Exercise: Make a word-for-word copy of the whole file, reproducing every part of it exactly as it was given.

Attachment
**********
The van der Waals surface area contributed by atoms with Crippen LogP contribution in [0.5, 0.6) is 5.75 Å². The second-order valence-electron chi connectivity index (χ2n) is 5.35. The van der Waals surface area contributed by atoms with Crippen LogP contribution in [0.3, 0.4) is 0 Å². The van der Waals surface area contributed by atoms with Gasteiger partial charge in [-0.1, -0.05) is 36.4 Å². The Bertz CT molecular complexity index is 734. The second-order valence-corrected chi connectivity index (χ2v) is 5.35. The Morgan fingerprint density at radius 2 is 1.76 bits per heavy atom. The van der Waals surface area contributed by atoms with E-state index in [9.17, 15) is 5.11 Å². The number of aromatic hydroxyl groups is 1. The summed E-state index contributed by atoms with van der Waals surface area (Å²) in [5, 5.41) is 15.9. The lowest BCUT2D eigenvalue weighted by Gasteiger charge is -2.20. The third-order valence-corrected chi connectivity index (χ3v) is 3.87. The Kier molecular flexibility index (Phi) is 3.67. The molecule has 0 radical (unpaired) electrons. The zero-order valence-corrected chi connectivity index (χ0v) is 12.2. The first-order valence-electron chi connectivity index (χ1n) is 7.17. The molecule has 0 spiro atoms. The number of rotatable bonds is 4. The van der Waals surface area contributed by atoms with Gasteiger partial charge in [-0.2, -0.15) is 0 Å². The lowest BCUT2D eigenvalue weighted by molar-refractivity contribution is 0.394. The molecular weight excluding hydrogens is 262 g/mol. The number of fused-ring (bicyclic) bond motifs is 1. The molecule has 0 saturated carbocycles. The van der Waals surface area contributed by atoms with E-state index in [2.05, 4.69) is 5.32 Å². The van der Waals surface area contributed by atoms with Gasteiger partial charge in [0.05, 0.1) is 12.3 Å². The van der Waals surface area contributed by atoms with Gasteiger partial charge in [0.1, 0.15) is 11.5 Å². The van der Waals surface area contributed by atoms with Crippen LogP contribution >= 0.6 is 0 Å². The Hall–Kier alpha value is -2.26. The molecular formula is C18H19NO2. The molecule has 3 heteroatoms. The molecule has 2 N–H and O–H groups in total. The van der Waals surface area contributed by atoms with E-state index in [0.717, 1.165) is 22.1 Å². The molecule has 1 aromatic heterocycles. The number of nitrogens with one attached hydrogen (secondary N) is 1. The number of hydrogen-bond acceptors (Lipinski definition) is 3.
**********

The van der Waals surface area contributed by atoms with Crippen LogP contribution in [0.5, 0.6) is 5.75 Å². The second-order valence-electron chi connectivity index (χ2n) is 5.35. The van der Waals surface area contributed by atoms with Crippen LogP contribution in [0.3, 0.4) is 0 Å². The van der Waals surface area contributed by atoms with Gasteiger partial charge in [-0.1, -0.05) is 36.4 Å². The Bertz CT molecular complexity index is 734. The second-order valence-corrected chi connectivity index (χ2v) is 5.35. The Morgan fingerprint density at radius 2 is 1.76 bits per heavy atom. The van der Waals surface area contributed by atoms with E-state index in [9.17, 15) is 5.11 Å². The number of aromatic hydroxyl groups is 1. The summed E-state index contributed by atoms with van der Waals surface area (Å²) in [5, 5.41) is 15.9. The lowest BCUT2D eigenvalue weighted by Gasteiger charge is -2.20. The third-order valence-corrected chi connectivity index (χ3v) is 3.87. The Kier molecular flexibility index (Phi) is 3.67. The molecule has 0 radical (unpaired) electrons. The zero-order valence-corrected chi connectivity index (χ0v) is 12.2. The first-order valence-electron chi connectivity index (χ1n) is 7.17. The molecule has 0 spiro atoms. The number of rotatable bonds is 4. The van der Waals surface area contributed by atoms with Gasteiger partial charge in [-0.2, -0.15) is 0 Å². The lowest BCUT2D eigenvalue weighted by molar-refractivity contribution is 0.394. The molecular weight excluding hydrogens is 262 g/mol. The number of fused-ring (bicyclic) bond motifs is 1. The molecule has 0 saturated carbocycles. The van der Waals surface area contributed by atoms with E-state index in [2.05, 4.69) is 5.32 Å². The van der Waals surface area contributed by atoms with Gasteiger partial charge in [0.05, 0.1) is 12.3 Å². The van der Waals surface area contributed by atoms with Gasteiger partial charge in [0.1, 0.15) is 11.5 Å². The van der Waals surface area contributed by atoms with Crippen LogP contribution >= 0.6 is 0 Å². The Hall–Kier alpha value is -2.26. The molecular formula is C18H19NO2. The molecule has 3 heteroatoms. The molecule has 2 N–H and O–H groups in total. The van der Waals surface area contributed by atoms with E-state index in [0.717, 1.165) is 22.1 Å². The molecule has 1 aromatic heterocycles. The number of nitrogens with one attached hydrogen (secondary N) is 1. The number of hydrogen-bond acceptors (Lipinski definition) is 3.